Many Landlords are unaware that they are required to have a draft copy of the Lease and a copy of the Retail Tenancy Guide available
to prospective Tenants before advertising retail premises for lease (Section 9 – Retail Leases Act).
We strongly recommend that all agreed lease terms be set out in the Heads of Agreement or a Terms and Conditions Letter. Whilst it
usually does take a lot of time for Landlords, Tenants, Centre Managers and Leasing Executives to reach agreement and prepare these
terms in written form, we cannot over-emphasise how much time and confusion is saved further down the track. Frequently in discussions
one party thinks one thing and another interprets this as something else. If the Agreement is set out in point form under appropriate
headings in writing before the Disclosure Statement or the final Lease is prepared and the parties sign off on this document, then
it greatly assists the entire Lease negotiation process. We find that it assists the parties in communicating between themselves
and in clarifying what each party actually understands. Don’t forget to continually update these Heads of Agreement if they
change. Another problem can occur when the Landlord forwards to their Solicitor an outdated Heads of Agreement and then all the
Lease documents get prepared on that basis with errors flowing throughout.
With Retail Leases there are certain essential requirements which the Landlord must comply with otherwise serious consequences and
problems can arise. A most relevant one for Retail Leases is the requirement to issue the Lessor’s Disclosure Statement seven
(7) days prior to the Lease Commencement Date. Section 8 of the Retail Leases Act states that a lease commences once the Tenant
takes possession or pays rent or the Lease is signed. Frequently Landlords are under pressure to allow the Tenant in so that rent
can start to be collected. This is particularly so if the Premises have been vacant for quite some time. Having said this though,
it is essential that possession is not given until all the Terms are agreed to. Otherwise a Statutory Lease is formed. Further,
the Tenant obtains various rights under the Retail Leases Act which cannot be negated by the Landlord in such circumstances. For
the sake of a few days much damage can be done.
It is important that the Lessor’s Disclosure Statement is comprehensively and carefully prepared.
For Retail Leases, if the Term is less than five (5) years it is essential that the Tenant’s Solicitor provide the Landlord with
a Section 16 Certificate. Failure to do so will mean that notwithstanding what the Lease Term is, the Lease is automatically extended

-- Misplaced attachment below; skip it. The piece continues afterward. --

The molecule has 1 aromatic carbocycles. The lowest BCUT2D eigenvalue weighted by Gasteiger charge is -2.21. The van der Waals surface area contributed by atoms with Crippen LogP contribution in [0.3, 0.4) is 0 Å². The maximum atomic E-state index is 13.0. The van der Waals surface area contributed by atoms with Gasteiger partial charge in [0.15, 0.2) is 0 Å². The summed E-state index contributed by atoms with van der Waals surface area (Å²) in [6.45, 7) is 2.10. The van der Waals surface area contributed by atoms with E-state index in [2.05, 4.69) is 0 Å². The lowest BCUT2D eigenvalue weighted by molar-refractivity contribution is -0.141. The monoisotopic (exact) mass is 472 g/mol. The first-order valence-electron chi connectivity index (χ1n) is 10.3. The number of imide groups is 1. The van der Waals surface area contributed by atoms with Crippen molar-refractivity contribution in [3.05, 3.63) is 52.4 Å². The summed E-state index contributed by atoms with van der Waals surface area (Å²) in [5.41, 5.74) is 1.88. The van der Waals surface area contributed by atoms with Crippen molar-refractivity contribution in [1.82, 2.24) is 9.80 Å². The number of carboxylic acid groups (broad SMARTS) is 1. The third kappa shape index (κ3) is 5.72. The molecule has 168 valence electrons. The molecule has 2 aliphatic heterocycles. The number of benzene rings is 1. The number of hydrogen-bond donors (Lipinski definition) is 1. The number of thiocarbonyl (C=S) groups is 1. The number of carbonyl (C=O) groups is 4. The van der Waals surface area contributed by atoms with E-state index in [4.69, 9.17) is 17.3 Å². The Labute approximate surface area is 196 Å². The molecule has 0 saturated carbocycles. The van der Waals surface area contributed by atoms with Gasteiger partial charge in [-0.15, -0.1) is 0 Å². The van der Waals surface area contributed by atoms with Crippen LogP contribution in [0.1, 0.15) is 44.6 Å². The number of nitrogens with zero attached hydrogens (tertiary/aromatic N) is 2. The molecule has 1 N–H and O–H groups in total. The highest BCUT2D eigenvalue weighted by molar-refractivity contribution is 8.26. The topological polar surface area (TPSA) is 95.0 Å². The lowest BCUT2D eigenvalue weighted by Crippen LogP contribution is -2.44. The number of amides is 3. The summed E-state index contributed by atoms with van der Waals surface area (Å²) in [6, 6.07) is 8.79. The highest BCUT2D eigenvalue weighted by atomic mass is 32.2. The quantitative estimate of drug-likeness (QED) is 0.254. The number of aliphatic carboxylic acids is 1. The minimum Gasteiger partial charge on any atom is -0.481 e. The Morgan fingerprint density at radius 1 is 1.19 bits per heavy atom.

to be a minimum of a five (5) year term.
Leasing agents must be careful in what representations they make to the Tenant. Unfortunately with enthusiasm to finalise a deal, things
can be said which might in truth be an overstatement of what really is happening. The problem is a Tenant could rely upon such
a statement. It is imperative that leasing agents only represent what they know to be true and correct.
Unfortunately there are times when a Landlord must terminate a Lease because of a tenant’s failure to pay rent. It is important
that this process is handled carefully otherwise it may constitute a breach of the Lease by the Landlord or unconscionable conduct
on behalf of the Landlord.
When a party enters into the Lease it is imperative that the Landlord sensibly considers the financial standing and retail experience
of the proposed Tenant. If there are concerns, it is imperative that the Lease provide for the appropriate Bank Guarantee and/or
Security Deposit and/or Personal Guarantees.
It is essential to check that the appropriate entity signs the Lease – this sounds like a basic thing to say – but how
often is a lease improperly executed and most particularly a guarantee improperly executed. If the Guarantee is not properly signed,
the Guarantor no doubt will escape liability under the Lease.
Remember to give the appropriate notice prior to the Lease Term if for a Retail Lease you intend not to renew it, or if you do intend
to renew it that you provide the Renewal Offer within the time required under the Retail Leases Act. Failure to do so can permit
the Tenant to extend the Lease term by up to six (6) months.
Act swiftly if a Tenant is in default. Some managing agents allow debts to accumulate. The longer this goes on the harder it is to
resolve the problem. Communicate and deal with rental arrears promptly.
Do not allow a Tenant to take possession until you have obtained all the necessary documents, for example the Bank Guarantee. If a
Lease is allowed to commence without the Bank Guarantee or Security Deposit being obtained it is so much harder to obtain it later
on. Likewise in relation to certificates of currency.
When dealing with a defaulting Tenant be consistent. Be fair but at the same time be consistent. If you say you will terminate in 14
days then terminate. If a Landlord says one thing and does another it can give rise to the Tenant having certain actions or estoppel
or waiver can arise.
Think very carefully before you terminate a Lease and turn it into a monthly tenancy. In our view in so doing the Landlord can waive
the right to claim all rental arrears until the end of the Lease term yet we see that this is a common practice among certain Landlords.
Once again, act decisively and act in accordance with the law to protect the Landlord’s interests.
“Anthony Herro from Herro Solicitors is the pre-eminent retail leasing lawyer in NSW. His experience, passion and commitment are unrivalled.”